Worry

Older.

Older. Drawing Luke Hockley.

Older. Drawing Luke Hockley.

Dear Self,

I’m noticing myself getting older.

I keep seeing a metaphor of an old chipped tea pot.

Well loved, functional, stained full of memories, comforting.

There is no getting around time.

I’m not sure if I ever thought there was.

As I get older it becomes clearer that enjoying the spoils of lived life…well what other choice do I have?

To fight is futile. Isn’t it?

The risk of all this “acceptance” is that I subconsciously begin to accept other people’s ideas about what getting older means.

The world has a lot of ideas about all of this that hold no interest for me. But it is easy to start thinking in those frames when they are communicated so clearly and with such strength.

(I know I’m not ‘old’, I know I’m ‘in the middle’, I’m saying older…we all get older every day)

The remedy to all of this is being in this moment.

I am this being, right here, right now.

I can do and say and think the things I can do and say and think right now.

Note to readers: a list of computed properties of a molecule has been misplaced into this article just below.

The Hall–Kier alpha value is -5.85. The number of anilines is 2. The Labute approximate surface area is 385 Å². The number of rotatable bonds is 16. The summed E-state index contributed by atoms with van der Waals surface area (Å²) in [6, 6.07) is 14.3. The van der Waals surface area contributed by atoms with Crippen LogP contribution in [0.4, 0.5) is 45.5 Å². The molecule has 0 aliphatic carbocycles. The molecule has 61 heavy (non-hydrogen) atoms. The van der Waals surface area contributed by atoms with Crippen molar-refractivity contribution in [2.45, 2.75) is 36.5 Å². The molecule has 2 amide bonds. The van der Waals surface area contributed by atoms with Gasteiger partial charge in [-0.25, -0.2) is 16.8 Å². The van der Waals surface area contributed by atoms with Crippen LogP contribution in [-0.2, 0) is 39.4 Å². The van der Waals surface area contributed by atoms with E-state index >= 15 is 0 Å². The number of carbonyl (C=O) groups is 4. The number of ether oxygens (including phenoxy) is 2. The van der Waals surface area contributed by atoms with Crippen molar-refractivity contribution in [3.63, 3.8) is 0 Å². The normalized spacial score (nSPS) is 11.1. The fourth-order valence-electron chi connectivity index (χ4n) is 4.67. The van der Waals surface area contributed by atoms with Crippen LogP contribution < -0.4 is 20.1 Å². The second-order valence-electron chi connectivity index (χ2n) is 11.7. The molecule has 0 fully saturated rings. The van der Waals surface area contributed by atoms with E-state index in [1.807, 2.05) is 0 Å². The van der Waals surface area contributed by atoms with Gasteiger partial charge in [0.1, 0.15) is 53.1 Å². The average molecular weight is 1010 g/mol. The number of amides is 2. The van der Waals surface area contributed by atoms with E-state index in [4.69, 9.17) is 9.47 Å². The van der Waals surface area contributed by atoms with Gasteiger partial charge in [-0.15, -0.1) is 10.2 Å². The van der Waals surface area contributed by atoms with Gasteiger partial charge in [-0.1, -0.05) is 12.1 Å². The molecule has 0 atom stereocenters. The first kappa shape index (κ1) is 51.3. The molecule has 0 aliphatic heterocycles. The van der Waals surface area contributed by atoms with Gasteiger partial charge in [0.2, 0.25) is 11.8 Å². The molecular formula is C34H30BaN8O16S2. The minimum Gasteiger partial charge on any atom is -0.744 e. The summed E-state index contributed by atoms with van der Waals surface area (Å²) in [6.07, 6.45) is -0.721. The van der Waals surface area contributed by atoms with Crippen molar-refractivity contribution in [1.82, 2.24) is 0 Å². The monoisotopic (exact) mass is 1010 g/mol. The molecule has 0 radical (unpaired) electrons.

That’s it.

That’s all of it.

Love

Luke

— — — — — — — — — — — — — — — — — — — — — — —

Day 1,346

Show your support for Dear Self by becoming a monthly supporter of my work or by buying some stamp money. Your support

Beautiful but damaged.

Beautiful but damaged. Drawing Luke Hockley.

Beautiful but damaged. Drawing Luke Hockley.

Dear Self,

I had a bad dream last night.

A house that was haunted, but beautiful, but damaged.

We wanted to live in it.

Reimagine it.

Reinvent.

Restore it.

I felt frightened that the house was too damaged to regenerate.

But moved into it anyway.

When I woke up, I could feel the house was me.

That the haunted, damaged past was part of the beauty.

I could see that ghosts of events that happened through me are not me.

A kind piano to play,

in the corner,

sings the darkness away.

Love

Luke

— — — — — — — — — — — — — — — — — — — — — — —

Day 1,345